abuseBy Christopher J. Coyne and Abigail R. Hall

Eritrea, a small African country east of Sudan and north of Ethiopia, is probably not a place you would like to visit, let alone reside. A small country with a population of about six million, Eritrea is incredibly poor, with a 2013 GDP per capita of approximately $700. In addition to widespread poverty, the government of Eritrea has one of the worst human rights records on the planet. In fact, during the first ten months of 2014, the number of refugee-seeking Eritreans nearly tripled compared to the previous year, with about 40,000 people seeking asylum in Europe alone.


Pennsylvania, Delaware to Identify as State-Based Obamacare Exchanges

Healthcare_costs_small1There seems to be a trend in the United States of people formerly identifiable with one set of easily recognized characteristics deciding that they “identify” as having another set of characteristics.

This is also happening with Obamacare exchanges.

The Supreme Court will soon announce its decision in King v. Burwell, resolving the question of whether Obamacare tax credits can be paid in states using the federal exchange ( or only in states with their own exchanges. Some states with federal exchanges are trying to “identify” them as state exchanges.


Render unto Caesar: Obama Preaches to Catholic Health Association

Obama_CatholicsLast Tuesday, President Obama gave a speech on healthcare to the Catholic Health Association (CHA), which was celebrating its 100th anniversary. The president recycled his campaign speech, making many claims about the cost of care, medical bankruptcy, and uninsurance, all of which we have debunked countless times in this blog.

He also asserted that Obamacare created jobs, claiming the health law was responsible for job growth since 2010. In fact, quality job growth coming out of the Great Recession has been remarkably slow in comparison with previous recessions, as I discussed in a previous blog post.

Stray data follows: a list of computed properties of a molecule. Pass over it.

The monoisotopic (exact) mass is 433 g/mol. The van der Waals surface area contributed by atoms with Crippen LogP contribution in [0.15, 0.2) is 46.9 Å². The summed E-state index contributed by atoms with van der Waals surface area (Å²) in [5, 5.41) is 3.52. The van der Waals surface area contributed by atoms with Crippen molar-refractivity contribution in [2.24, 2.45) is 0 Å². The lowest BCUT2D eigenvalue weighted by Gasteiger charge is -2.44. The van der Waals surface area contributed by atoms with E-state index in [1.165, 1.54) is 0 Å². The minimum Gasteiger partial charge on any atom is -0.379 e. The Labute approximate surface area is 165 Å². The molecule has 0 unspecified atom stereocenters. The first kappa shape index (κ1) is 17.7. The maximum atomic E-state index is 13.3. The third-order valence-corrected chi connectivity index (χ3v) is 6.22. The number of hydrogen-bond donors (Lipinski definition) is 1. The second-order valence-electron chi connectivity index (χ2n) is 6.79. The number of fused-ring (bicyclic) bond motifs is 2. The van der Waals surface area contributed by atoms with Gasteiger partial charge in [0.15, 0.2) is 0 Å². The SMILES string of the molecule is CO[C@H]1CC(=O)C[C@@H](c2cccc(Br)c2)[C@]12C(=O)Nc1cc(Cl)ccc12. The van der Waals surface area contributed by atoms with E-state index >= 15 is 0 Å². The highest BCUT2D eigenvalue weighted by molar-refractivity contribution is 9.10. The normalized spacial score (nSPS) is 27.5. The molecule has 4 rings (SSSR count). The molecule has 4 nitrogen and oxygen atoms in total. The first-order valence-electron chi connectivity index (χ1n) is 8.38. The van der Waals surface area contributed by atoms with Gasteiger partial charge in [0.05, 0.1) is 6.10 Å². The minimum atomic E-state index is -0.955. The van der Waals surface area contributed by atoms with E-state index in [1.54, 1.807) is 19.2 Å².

The most depressing part of the speech was his cheering the CHA for its role in passing Obamacare: “We would not have succeeded, if it had not been for you.” He got that right. The hospital lobbyists were critical in dragging Obamacare over the line, and the CHA comprises the largest denominational trade association of hospitals.

The CHA posts an interesting, short article about its history, noting that “between 1884 and 1915, Catholic hospitals in the United States had nearly tripled from some 200 to almost 600.” What a great history of growth, all achieved without federal intervention in health care! Some might even describe it as a blessing.

The late Pat Rooney, a pioneer of Health Savings Accounts and faithful Catholic, was a relentless critic of Catholic hospitals that gouge the uninsured with high prices. I wonder what the Catholic leaders, lay and religious, who founded America’s Catholic hospitals in the 19th century, would have to say about their descendants’ utter dependence on the federal government to carry out their mission.

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For the pivotal alternative to Obamacare, please see the Independent Institute’s new book, A Better Choice: Healthcare Solutions for America, by John C. Goodman.